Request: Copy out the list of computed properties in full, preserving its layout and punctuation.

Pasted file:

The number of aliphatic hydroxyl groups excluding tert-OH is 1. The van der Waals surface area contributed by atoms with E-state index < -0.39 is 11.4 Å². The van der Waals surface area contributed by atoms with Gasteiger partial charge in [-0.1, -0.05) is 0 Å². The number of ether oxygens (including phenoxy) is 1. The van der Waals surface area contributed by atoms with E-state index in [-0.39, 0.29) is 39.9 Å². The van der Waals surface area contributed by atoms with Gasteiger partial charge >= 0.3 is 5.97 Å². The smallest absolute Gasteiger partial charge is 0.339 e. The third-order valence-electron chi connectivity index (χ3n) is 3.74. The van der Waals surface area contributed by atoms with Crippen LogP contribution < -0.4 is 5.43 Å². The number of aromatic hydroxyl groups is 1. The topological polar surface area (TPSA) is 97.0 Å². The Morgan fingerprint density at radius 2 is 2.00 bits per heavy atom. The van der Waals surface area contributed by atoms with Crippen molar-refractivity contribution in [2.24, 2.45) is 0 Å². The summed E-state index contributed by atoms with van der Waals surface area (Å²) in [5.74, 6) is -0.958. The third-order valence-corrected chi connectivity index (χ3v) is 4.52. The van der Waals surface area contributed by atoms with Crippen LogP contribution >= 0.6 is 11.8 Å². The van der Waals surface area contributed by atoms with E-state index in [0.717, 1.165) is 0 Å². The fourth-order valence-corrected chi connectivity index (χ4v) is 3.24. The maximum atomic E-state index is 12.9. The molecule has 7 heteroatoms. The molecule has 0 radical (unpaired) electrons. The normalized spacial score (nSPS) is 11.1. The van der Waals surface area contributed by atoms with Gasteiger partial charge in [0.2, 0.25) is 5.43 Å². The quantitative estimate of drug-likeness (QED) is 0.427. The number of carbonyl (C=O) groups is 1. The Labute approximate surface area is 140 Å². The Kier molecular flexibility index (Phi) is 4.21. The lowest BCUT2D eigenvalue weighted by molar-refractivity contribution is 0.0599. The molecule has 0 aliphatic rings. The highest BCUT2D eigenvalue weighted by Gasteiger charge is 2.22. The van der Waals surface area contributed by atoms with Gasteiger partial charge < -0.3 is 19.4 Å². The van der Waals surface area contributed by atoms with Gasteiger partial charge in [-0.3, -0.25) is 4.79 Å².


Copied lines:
The number of aliphatic hydroxyl groups excluding tert-OH is 1. The van der Waals surface area contributed by atoms with E-state index < -0.39 is 11.4 Å². The van der Waals surface area contributed by atoms with Gasteiger partial charge in [-0.1, -0.05) is 0 Å². The number of ether oxygens (including phenoxy) is 1. The van der Waals surface area contributed by atoms with E-state index in [-0.39, 0.29) is 39.9 Å². The van der Waals surface area contributed by atoms with Gasteiger partial charge >= 0.3 is 5.97 Å². The smallest absolute Gasteiger partial charge is 0.339 e. The third-order valence-electron chi connectivity index (χ3n) is 3.74. The van der Waals surface area contributed by atoms with Crippen LogP contribution < -0.4 is 5.43 Å². The number of aromatic hydroxyl groups is 1. The topological polar surface area (TPSA) is 97.0 Å². The Morgan fingerprint density at radius 2 is 2.00 bits per heavy atom. The van der Waals surface area contributed by atoms with Crippen molar-refractivity contribution in [2.24, 2.45) is 0 Å². The summed E-state index contributed by atoms with van der Waals surface area (Å²) in [5.74, 6) is -0.958. The third-order valence-corrected chi connectivity index (χ3v) is 4.52. The van der Waals surface area contributed by atoms with Crippen LogP contribution >= 0.6 is 11.8 Å². The van der Waals surface area contributed by atoms with E-state index in [0.717, 1.165) is 0 Å². The fourth-order valence-corrected chi connectivity index (χ4v) is 3.24. The maximum atomic E-state index is 12.9. The molecule has 7 heteroatoms. The molecule has 0 radical (unpaired) electrons. The normalized spacial score (nSPS) is 11.1. The van der Waals surface area contributed by atoms with Gasteiger partial charge in [0.2, 0.25) is 5.43 Å². The quantitative estimate of drug-likeness (QED) is 0.427. The number of carbonyl (C=O) groups is 1. The Labute approximate surface area is 140 Å². The Kier molecular flexibility index (Phi) is 4.21. The lowest BCUT2D eigenvalue weighted by molar-refractivity contribution is 0.0599. The molecule has 0 aliphatic rings. The highest BCUT2D eigenvalue weighted by Gasteiger charge is 2.22. The van der Waals surface area contributed by atoms with Gasteiger partial charge < -0.3 is 19.4 Å². The van der Waals surface area contributed by atoms with Gasteiger partial charge in [-0.3, -0.25) is 4.79 Å².